If I had to quit and move because my house was unlivable due to a hurricane, why is that not considered

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If I had to quit and move because my house was unlivable due to a hurricane, why is that not considered

Out house was devastated so I had to leave my job. I relocated to another state. Since it was because of a natural disaster, why is that not considered good cause?

Asked on November 13, 2017 under Employment Labor Law, North Carolina

Answers:

SJZ, Member, New York Bar / FreeAdvice Contributing Attorney

Answered 3 years ago | Contributor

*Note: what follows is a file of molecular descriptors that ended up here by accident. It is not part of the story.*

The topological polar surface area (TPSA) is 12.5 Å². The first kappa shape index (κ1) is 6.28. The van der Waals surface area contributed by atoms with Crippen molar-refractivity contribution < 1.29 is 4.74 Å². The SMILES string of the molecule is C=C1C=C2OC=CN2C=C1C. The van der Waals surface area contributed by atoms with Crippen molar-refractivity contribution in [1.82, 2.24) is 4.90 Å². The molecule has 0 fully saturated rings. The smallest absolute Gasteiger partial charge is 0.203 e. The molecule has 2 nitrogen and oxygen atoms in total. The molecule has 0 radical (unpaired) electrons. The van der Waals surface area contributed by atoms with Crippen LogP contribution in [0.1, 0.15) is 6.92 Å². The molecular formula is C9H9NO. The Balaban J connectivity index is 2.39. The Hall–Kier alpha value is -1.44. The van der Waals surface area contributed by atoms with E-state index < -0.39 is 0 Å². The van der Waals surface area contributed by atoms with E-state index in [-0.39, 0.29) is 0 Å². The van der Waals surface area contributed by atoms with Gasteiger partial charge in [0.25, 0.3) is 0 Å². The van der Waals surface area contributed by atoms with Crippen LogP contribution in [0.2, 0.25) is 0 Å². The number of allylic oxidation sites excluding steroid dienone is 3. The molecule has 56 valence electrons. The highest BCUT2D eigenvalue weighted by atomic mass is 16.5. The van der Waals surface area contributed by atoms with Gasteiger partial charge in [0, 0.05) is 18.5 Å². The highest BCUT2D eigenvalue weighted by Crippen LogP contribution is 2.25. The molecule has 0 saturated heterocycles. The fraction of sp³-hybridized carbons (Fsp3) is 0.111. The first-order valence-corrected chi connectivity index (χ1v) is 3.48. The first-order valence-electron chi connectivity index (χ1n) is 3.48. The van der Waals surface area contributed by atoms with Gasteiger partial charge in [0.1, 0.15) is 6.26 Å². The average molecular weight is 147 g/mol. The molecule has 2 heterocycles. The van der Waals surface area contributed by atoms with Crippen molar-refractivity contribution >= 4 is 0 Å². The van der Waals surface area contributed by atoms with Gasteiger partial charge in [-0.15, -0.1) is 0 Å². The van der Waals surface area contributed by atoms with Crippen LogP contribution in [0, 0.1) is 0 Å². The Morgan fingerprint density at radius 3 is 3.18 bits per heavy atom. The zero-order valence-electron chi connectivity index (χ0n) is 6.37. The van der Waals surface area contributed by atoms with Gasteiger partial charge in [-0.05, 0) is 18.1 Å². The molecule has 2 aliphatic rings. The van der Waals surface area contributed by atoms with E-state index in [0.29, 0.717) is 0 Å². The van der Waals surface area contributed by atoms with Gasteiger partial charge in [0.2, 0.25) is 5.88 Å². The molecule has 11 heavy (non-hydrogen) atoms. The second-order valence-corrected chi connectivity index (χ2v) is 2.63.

Because "good cause" only relates to things done *by the employer* that constitute "good cause" to leave employment. Treat the employer-employee relationship as if it were a contract, at least in this regard: it would be be contract or agreement between you and the employer. A contract is not affected by anything not done by one of those parties. The employer did not cause the hurricane or the home damage; therefore, what happened to your home is not something justifying your quitting or resigning. Only when the employer does something forcing you to leave can you quit and get unemployment.


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